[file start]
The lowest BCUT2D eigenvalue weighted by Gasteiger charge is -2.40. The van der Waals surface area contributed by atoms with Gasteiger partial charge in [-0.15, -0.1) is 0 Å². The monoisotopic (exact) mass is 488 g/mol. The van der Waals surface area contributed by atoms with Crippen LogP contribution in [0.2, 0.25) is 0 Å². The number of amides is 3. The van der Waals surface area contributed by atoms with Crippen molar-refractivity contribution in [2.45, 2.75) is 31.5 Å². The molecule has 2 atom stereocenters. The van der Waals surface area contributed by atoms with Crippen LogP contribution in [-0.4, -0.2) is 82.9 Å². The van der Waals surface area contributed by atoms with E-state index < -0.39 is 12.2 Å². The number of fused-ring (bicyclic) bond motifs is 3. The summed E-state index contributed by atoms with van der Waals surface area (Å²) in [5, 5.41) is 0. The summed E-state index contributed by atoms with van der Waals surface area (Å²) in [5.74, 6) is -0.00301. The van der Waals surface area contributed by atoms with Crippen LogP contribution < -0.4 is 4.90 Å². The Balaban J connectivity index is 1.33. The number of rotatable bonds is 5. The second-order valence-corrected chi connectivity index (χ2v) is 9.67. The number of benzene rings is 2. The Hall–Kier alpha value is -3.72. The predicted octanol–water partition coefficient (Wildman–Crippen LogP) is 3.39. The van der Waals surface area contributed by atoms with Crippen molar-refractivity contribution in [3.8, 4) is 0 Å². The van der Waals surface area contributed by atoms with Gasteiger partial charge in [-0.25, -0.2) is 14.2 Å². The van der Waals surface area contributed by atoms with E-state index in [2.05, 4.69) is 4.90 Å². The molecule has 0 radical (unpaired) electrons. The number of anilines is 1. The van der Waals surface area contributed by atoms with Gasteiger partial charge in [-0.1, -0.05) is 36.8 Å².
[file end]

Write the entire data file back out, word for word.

The lowest BCUT2D eigenvalue weighted by Gasteiger charge is -2.40. The van der Waals surface area contributed by atoms with Gasteiger partial charge in [-0.15, -0.1) is 0 Å². The monoisotopic (exact) mass is 488 g/mol. The van der Waals surface area contributed by atoms with Crippen LogP contribution in [0.2, 0.25) is 0 Å². The number of amides is 3. The van der Waals surface area contributed by atoms with Crippen molar-refractivity contribution in [2.45, 2.75) is 31.5 Å². The molecule has 2 atom stereocenters. The van der Waals surface area contributed by atoms with Crippen LogP contribution in [-0.4, -0.2) is 82.9 Å². The van der Waals surface area contributed by atoms with E-state index < -0.39 is 12.2 Å². The number of fused-ring (bicyclic) bond motifs is 3. The summed E-state index contributed by atoms with van der Waals surface area (Å²) in [5, 5.41) is 0. The summed E-state index contributed by atoms with van der Waals surface area (Å²) in [5.74, 6) is -0.00301. The van der Waals surface area contributed by atoms with Crippen LogP contribution < -0.4 is 4.90 Å². The Balaban J connectivity index is 1.33. The number of rotatable bonds is 5. The second-order valence-corrected chi connectivity index (χ2v) is 9.67. The number of benzene rings is 2. The Hall–Kier alpha value is -3.72. The predicted octanol–water partition coefficient (Wildman–Crippen LogP) is 3.39. The van der Waals surface area contributed by atoms with Crippen molar-refractivity contribution in [3.8, 4) is 0 Å². The van der Waals surface area contributed by atoms with Gasteiger partial charge in [-0.25, -0.2) is 14.2 Å². The van der Waals surface area contributed by atoms with E-state index in [2.05, 4.69) is 4.90 Å². The molecule has 0 radical (unpaired) electrons. The number of anilines is 1. The van der Waals surface area contributed by atoms with Gasteiger partial charge in [-0.1, -0.05) is 36.8 Å².